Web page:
In his inaugural Washington Times column, Robert P. Murphy draws a line from the NASDAQ bubble to the possible collapse of the Euro:

Note the pattern over the last decade: Instead of giving us a painful but standard recession [in the wake of the dot com bust], Alan Greenspan gave us the illusion of a quick recovery in the early 2000s. When the housing bubble burst, it was no longer a mere recession we faced, but the collapse of major investment banks. Once again, the Fed intervened to spare Americans such a catastrophe.

Two years later, it was now not banks but small governments that were at risk of going bankrupt. But as usual, the central banks rushed to the rescue, apparently solving economic woes by creating dollars and euros out of thin air.

Then a year later, the problems resumed. Now it wasn’t just small governments at risk, but large governments and a major currency.

The pattern is clear: Printing up money (or more accurately, creating electronic reserves by purchasing assets and expanding the central banks’ balance sheets) can kick the can down the road, but it doesn’t solve the underlying structural problems with the economy. …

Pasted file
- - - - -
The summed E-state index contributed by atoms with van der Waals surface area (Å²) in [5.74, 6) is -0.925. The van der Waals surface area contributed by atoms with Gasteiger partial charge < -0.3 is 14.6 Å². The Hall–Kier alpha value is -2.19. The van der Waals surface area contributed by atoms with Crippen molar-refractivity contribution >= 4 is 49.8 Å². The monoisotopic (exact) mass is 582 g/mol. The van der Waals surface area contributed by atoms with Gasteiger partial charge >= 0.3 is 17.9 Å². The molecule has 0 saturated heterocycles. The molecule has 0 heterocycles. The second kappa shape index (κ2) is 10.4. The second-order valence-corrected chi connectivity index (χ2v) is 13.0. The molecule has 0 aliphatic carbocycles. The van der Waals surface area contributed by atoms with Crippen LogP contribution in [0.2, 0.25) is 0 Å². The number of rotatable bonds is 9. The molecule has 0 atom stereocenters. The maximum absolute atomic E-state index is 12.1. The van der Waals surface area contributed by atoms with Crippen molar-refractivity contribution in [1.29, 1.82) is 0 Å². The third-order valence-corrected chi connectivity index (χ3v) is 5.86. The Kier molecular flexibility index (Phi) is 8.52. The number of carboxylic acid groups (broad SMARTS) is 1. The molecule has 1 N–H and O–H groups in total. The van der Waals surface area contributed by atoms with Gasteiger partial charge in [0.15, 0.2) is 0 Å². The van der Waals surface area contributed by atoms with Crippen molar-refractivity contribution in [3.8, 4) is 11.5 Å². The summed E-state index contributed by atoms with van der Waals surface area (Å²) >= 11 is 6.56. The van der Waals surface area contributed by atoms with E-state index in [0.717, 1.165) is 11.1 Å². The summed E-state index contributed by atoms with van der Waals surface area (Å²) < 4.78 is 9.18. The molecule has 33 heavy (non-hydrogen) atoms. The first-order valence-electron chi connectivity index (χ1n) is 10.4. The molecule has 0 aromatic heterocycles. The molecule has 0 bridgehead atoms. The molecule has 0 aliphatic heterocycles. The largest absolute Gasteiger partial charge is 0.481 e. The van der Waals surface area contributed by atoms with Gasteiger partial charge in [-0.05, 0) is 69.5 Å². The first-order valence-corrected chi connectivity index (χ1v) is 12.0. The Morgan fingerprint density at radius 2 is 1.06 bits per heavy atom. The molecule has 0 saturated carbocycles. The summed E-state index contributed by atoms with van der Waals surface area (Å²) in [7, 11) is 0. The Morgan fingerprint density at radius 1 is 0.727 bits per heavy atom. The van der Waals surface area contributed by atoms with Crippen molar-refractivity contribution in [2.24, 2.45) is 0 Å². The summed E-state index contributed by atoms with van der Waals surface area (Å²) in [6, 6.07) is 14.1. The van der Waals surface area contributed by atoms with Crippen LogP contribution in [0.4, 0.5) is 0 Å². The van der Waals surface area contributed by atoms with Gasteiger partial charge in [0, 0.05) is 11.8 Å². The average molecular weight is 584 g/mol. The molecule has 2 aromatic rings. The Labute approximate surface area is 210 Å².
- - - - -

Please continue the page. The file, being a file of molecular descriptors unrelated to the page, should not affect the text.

The latest “rescue package” in Europe may work for a while, but it will ultimately collapse.

In other news, the highly-regarded economic forecasting firm Economic Cycle Research Institute has made a recession call. From ECRI’s report:

It’s important to understand that recession doesn’t mean a bad economy – we’ve had that for years now. It means an economy that keeps worsening, because it’s locked into a vicious cycle. It means that the jobless rate, already above 9%, will go much higher, and the federal budget deficit, already above a trillion dollars, will soar.

Here’s what ECRI’s recession call really says: if you think this is a bad economy, you haven’t seen anything yet.